Brazil’s Bolsonaro yet to concede after Lula’s election victory

SAO PAULO/BRASILIA (Reuters) – Brazil’s outgoing President Jair Bolsonaro has yet to concede defeat in the presidential election on Monday, sparking speculation that the far-right nationalist could collide with his left-wing rival, the ex-President. Fears of President Luiz Inacio Lula da’s race to win. Silva.

Tens of thousands of elated supporters took to the streets of São Paulo on Sunday night to celebrate the stunning comeback of Lula, a 77-year-old former metal worker who served two terms as president from 2003 to 2010. Jail for corruption conviction, later dropped.

Bolsonaro left his residence for the presidential palace on Monday morning but has yet to make any public comments. He is the first sitting Brazilian president to lose a presidential election. Lula has vowed to overturn his legacy, including pro-gun policies and weak protections for the Amazon rainforest.

After his rivals made baseless claims of fraud in the electoral system, Lula saw the race as a fight for democracy, promising to unite his deeply divided country and celebrate what he called a “resurrection.”

“I will govern for 215 million Brazilians, not just for those who voted for me,” Lula said at his campaign headquarters. “There are no two Brazils. We are one country, one people, one great nation.”

The Supreme Electoral Court (TSE) declared Lula to have won 50.9 percent of the vote, while Bolsonaro won 49.1 percent of the vote. Lula’s inauguration is scheduled for January 1.

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Brazil election Lula wins Brazil election

Lula’s victory cemented a new “pink wave” in Latin America, meaning the left will rule all of the region’s major economies following a string of electoral successes in recent years from Mexico to Argentina.

Argentine President Alberto Fernandez hailed “a new era in Latin American history. An era of hope and future that begins today”. Fernandez announced on Monday that he would travel to neighboring Brazil to meet Lula.

Foreign leaders, including U.S. President Joe Biden, offered their congratulations, calling the election “free, fair and credible.”

Chinese President Xi Jinping, Russian President Vladimir Putin, German Chancellor Olaf Schultz and French President Emmanuel Macron all expressed their congratulations.

Still, Bolsonaro’s continued silence has raised concerns that the transition of power may not be entirely clean.

Truckers supporting Bolsonaro blocked Brazil’s highways, with at least 70 full or partial blockades, according to the Federal Highway Police. Truckers, one of Bolsonaro’s main backers, have been known to cause economic chaos in Brazil when highways are closed.

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Sources told Reuters there were no confirmed reports of disruptions to grain shipments in Mato Grosso, Brazil’s largest agricultural state, although some roads there have been blocked.

A source with Bolsonaro’s campaign told Reuters the president would not make a public speech until Monday. Bolsonaro’s campaign did not respond to a request for comment.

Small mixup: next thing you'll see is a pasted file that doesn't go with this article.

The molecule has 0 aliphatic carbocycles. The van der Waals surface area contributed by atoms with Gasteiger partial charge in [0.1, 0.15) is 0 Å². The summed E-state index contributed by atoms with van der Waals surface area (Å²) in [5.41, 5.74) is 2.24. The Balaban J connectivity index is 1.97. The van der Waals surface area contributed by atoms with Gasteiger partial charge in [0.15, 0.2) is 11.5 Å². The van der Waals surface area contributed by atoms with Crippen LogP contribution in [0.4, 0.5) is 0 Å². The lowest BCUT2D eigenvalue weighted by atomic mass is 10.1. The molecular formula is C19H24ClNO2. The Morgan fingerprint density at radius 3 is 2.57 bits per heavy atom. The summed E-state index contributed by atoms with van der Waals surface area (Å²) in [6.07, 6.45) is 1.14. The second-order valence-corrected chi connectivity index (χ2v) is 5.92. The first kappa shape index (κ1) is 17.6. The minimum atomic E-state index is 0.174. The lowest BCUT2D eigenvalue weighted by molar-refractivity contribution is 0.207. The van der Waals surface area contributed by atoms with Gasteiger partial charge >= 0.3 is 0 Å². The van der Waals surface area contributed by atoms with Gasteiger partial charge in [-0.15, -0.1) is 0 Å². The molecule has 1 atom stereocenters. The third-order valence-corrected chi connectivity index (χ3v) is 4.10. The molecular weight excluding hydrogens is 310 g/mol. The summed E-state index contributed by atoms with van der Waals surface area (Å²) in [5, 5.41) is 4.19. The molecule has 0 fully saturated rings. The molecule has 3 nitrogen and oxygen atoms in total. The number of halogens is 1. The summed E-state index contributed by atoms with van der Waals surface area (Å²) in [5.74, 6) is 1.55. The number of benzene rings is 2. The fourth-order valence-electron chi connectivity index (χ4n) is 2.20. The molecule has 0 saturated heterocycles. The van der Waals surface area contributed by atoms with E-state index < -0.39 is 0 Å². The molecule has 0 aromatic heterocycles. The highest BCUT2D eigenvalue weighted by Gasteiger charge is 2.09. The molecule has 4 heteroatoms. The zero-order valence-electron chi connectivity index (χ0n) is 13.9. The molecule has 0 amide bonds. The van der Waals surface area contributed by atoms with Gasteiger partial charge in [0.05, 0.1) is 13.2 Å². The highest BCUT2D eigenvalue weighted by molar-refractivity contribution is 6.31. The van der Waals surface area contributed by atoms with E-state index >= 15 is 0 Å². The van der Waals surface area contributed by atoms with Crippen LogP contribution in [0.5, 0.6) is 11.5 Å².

“I don’t know if he will call, or if he will concede my victory,” Lula said while addressing supporters on Paulista Avenue in Sao Paulo.

Markets braced for a turbulent week ahead.

The Brazilian real rose 0.5% against the dollar after falling as much as 2% earlier in the session, while Bovespa (.BVSP) gained 0.3% after falling 2% in early trade.

Investors eagerly await news from Lula’s cabinet and the risk that Bolsonaro will question the outcome.

A close Bolsonaro ally, lawmaker Carla Zampelli, apparently agreed with the result, tweeting: “I assure you I will be the greatest opposition Lula can imagine. “

The vote was a denunciation of the fiery far-right populism of Bolsonaro, who emerged from the back seat of Congress to form a conservative coalition, but as Brazil became the death toll from the coronavirus pandemic One of the most countries and therefore lost support.

International election observers said Sunday’s election was conducted efficiently. An observer told Reuters that military auditors found no flaws in their integrity tests of the voting system.

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Lula has vowed to return to state-driven economic growth and social policies that have lifted millions out of poverty during his two terms as president. He also pledged to fight the destruction of the Amazon rainforest, now at its highest level in 15 years, and to make Brazil a leader in global climate negotiations.

“It’s four years of hatred, the denial of science,” said Ana Valeria Doria, a 60-year-old doctor in Rio de Janeiro, who celebrated with drinks on Sunday night. “It wasn’t easy for Lula to run the sector in this country. But now it’s pure happiness.” A former union leader born into poverty, Lula’s presidency was marked by a commodity-driven economic boom, which he marked with a record of prestige to leave office.

However, his Workers’ party has since been mired in a deep recession and a record-breaking corruption scandal that saw him jailed for 19 months on bribery charges that were overturned by the Supreme Court last year.

Reporting by Anthony Boadle and Ricardo Brito in Brasilia, Brian Ellsworth, Ana Mano, Gabriel Araujo and Lisandra Paraguassu in São Paulo; Writing by Frank Jack Daniel, Editing by Brad Haynes, Angus MacSwan and Frank Jack Daniel

Our Standard: The Thomson Reuters Trust Principles.


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